Released 7th August

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Director: Sophie Hyde

Cast: Tilda Cobham-Hervey, Del Herbert-Jane, Beau Travis WilliamsSam Althuizen, Imogen Archer

Genre: Drama

Language: English

Country of Origin: Australia 2013 114 mins.

Winner Best Director 2013 Sundance Film Festival; Crystal Bear Berlin International Film Festival

Certificate 15

Rating: ****

Inventive and ambitious, '52 Tuesdays,' Sophie Hyde's small budget directorial debut and winner of Best Director at Sundance, is an intimate coming-of-age portrait of Billie (Tilda Cobham-Hervey), a young girl coming to terms with her emerging sexuality at the same time as her mother Jane (Del Herbert-Jane`) is undergoing a gender transition. Filmed one day, every week, for a year and with the amateur cast given the scene script one at a time adds a documentary-like authenticity to the naturalistic performances. The cast are excellent and Tilda Cobham-Hervey's to be applauded for her naturalistic emotional performance as Billie, a young girl, coming to terms with her sexuality and embarking on sexual experimentation with friends Josh (Sam Althuizen) and Jasmin (Imogen Archer) whist coping with her family and their conventions.

With its authentic feel, outstanding performances and a documentary sense of real time, '52 Tuesdays,' an intimate portrait of the developing bond between Jane/James and Billie, is a remarkable achievement but it's questionable whether Billie's perspective should take preference over Jane/James' feelings, which was the agreed view point between the director and the screenwriter, Matthew Cormack.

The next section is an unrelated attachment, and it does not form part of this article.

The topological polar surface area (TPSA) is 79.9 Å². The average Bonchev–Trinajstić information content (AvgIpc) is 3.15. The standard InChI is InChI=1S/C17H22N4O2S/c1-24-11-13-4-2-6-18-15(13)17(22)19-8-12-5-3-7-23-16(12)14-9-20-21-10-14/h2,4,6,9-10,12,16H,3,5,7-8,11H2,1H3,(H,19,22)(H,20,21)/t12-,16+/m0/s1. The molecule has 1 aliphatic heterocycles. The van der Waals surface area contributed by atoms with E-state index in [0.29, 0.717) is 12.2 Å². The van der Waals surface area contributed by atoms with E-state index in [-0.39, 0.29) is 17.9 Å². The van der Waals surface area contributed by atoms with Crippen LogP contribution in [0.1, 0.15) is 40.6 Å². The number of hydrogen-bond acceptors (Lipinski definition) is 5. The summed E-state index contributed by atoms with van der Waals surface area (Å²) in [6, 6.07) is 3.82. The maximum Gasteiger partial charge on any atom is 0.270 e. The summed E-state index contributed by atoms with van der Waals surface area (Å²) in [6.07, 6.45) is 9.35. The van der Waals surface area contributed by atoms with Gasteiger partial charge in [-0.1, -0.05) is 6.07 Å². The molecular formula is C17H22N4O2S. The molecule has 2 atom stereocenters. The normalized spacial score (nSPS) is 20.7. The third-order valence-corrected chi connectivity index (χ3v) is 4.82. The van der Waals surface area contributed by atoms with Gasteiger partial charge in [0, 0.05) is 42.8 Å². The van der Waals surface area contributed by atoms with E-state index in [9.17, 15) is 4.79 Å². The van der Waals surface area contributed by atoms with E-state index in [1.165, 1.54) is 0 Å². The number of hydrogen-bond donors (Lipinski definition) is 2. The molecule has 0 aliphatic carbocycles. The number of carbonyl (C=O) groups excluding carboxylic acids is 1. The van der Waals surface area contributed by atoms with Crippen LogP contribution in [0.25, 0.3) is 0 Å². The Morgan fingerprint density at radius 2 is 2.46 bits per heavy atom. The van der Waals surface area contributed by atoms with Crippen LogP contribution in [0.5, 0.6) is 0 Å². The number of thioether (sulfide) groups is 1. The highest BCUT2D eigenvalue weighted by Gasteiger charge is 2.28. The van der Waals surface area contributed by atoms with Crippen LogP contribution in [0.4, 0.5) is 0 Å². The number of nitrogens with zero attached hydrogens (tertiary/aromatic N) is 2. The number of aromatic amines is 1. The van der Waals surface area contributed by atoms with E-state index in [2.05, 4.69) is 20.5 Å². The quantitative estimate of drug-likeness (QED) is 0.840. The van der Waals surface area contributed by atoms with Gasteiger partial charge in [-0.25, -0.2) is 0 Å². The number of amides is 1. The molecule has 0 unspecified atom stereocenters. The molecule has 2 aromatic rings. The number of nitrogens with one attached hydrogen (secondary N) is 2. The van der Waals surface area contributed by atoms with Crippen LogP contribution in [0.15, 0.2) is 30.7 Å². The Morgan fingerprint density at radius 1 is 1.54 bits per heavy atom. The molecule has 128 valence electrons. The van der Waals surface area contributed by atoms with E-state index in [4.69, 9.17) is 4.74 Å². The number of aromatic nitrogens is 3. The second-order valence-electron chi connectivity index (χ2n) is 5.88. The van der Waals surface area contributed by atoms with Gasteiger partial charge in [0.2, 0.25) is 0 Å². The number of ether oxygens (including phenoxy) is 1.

Released 7th August

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Director: David Gordon Green

Cast: Al Pacino, Holly Hunter, Chris Messina, Harmony Korine

Genre: Drama

Language: English

Country of Origin: USA 2014 97 mins.

Certificate 12A

Rating: **

Al Pacino may play the eccentric A.J. Manglehorn (Al Pacino) with consummate ease, but David Gordon Green's experimental character piece of a man trapped in the past seems rather contrived and somewhat pretentious at times.

Clara, the girl who left A.J.Manglehorn 20 years ago, or you could say got away and Fanny the cat make up A.J. Manglehorn's life, a loner who communicates best with children and animals and has his own set of rules. His locksmith shop in a small rural town in Texas brings in the cash, there's intermittent contact with his son Jacob (Chris Messina) and bank clerk Dawn (Holly Hunter) who hopes that something will come out of their Friday morning free coffee and doughnut meetings. Will Dawn win the day? It's a two hander between Pacino and Holly Hunter and they come out of it well but overall the film disappoints and doesn't hang together.

Released 7th August

Recommended Blu Ray/DVDs

Timbuktu

Director: Abderrahmane Sissako

Genre: Drama

Language: English, French, Touareg and Arabic with English subtitles

Country of Origin: France, Mauritania 2014 97 mins

Rating; ****

Stunning, poetic, absorbing, mesmerising, funny, sad, passionate and breathtaking.

Based on the forceful takeover of Mail in 2012, Timbuktu is an extraordinary fable about the dangers of religious extremism that also conveys the rich cultural heritage of the Malian people.

Released 10th August

It's All So Quiet (Boven is het Stil)

Director: Nanouk Leopold

Genre: Drama

Language: Dutch with English subtitles

Country of Origin: Netherlands, Germany 2013 93 mins.

Rating: ****

Poignant, lyrical, with an ambient beauty - a beautifully crafted reflection on solitude and sexuality.

Helmer, a farmer in the remote Dutch countryside searches for happiness as he comes to terms with the death of his father and desires within himself that he's tried hard to repress.

Released 10th August

For details of other films, Blu-Ray/DVDs see www.film-reviews-and-news.co.uk